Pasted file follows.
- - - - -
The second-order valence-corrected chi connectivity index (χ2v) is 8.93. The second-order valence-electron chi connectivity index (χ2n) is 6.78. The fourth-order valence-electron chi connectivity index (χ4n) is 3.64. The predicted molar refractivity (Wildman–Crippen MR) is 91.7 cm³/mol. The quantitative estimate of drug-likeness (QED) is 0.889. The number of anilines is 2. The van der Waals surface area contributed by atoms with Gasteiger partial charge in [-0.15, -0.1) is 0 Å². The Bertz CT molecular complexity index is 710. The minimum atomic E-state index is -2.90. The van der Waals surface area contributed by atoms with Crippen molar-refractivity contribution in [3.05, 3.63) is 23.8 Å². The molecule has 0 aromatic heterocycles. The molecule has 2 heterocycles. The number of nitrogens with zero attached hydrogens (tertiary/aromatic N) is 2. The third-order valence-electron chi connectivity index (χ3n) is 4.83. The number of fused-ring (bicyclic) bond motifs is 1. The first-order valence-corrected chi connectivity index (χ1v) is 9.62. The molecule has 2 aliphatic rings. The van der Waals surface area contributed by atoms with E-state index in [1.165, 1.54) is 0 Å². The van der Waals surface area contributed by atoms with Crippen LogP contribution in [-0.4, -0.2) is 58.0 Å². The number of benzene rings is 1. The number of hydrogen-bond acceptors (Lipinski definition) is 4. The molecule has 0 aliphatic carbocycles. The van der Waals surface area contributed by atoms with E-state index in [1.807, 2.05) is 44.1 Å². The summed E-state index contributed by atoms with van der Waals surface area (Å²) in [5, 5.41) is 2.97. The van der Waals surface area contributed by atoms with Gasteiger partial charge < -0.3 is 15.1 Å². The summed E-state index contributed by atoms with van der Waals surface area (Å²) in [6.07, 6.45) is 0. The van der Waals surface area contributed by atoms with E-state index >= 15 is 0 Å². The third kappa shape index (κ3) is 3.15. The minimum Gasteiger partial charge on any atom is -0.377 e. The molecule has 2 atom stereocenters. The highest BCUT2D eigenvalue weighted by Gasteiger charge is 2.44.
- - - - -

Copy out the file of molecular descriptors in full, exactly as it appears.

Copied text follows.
The second-order valence-corrected chi connectivity index (χ2v) is 8.93. The second-order valence-electron chi connectivity index (χ2n) is 6.78. The fourth-order valence-electron chi connectivity index (χ4n) is 3.64. The predicted molar refractivity (Wildman–Crippen MR) is 91.7 cm³/mol. The quantitative estimate of drug-likeness (QED) is 0.889. The number of anilines is 2. The van der Waals surface area contributed by atoms with Gasteiger partial charge in [-0.15, -0.1) is 0 Å². The Bertz CT molecular complexity index is 710. The minimum atomic E-state index is -2.90. The van der Waals surface area contributed by atoms with Crippen molar-refractivity contribution in [3.05, 3.63) is 23.8 Å². The molecule has 0 aromatic heterocycles. The molecule has 2 heterocycles. The number of nitrogens with zero attached hydrogens (tertiary/aromatic N) is 2. The third-order valence-electron chi connectivity index (χ3n) is 4.83. The number of fused-ring (bicyclic) bond motifs is 1. The first-order valence-corrected chi connectivity index (χ1v) is 9.62. The molecule has 2 aliphatic rings. The van der Waals surface area contributed by atoms with E-state index in [1.165, 1.54) is 0 Å². The van der Waals surface area contributed by atoms with Crippen LogP contribution in [-0.4, -0.2) is 58.0 Å². The number of benzene rings is 1. The number of hydrogen-bond acceptors (Lipinski definition) is 4. The molecule has 0 aliphatic carbocycles. The van der Waals surface area contributed by atoms with E-state index in [1.807, 2.05) is 44.1 Å². The summed E-state index contributed by atoms with van der Waals surface area (Å²) in [5, 5.41) is 2.97. The van der Waals surface area contributed by atoms with Gasteiger partial charge < -0.3 is 15.1 Å². The summed E-state index contributed by atoms with van der Waals surface area (Å²) in [6.07, 6.45) is 0. The van der Waals surface area contributed by atoms with E-state index >= 15 is 0 Å². The third kappa shape index (κ3) is 3.15. The minimum Gasteiger partial charge on any atom is -0.377 e. The molecule has 2 atom stereocenters. The highest BCUT2D eigenvalue weighted by Gasteiger charge is 2.44.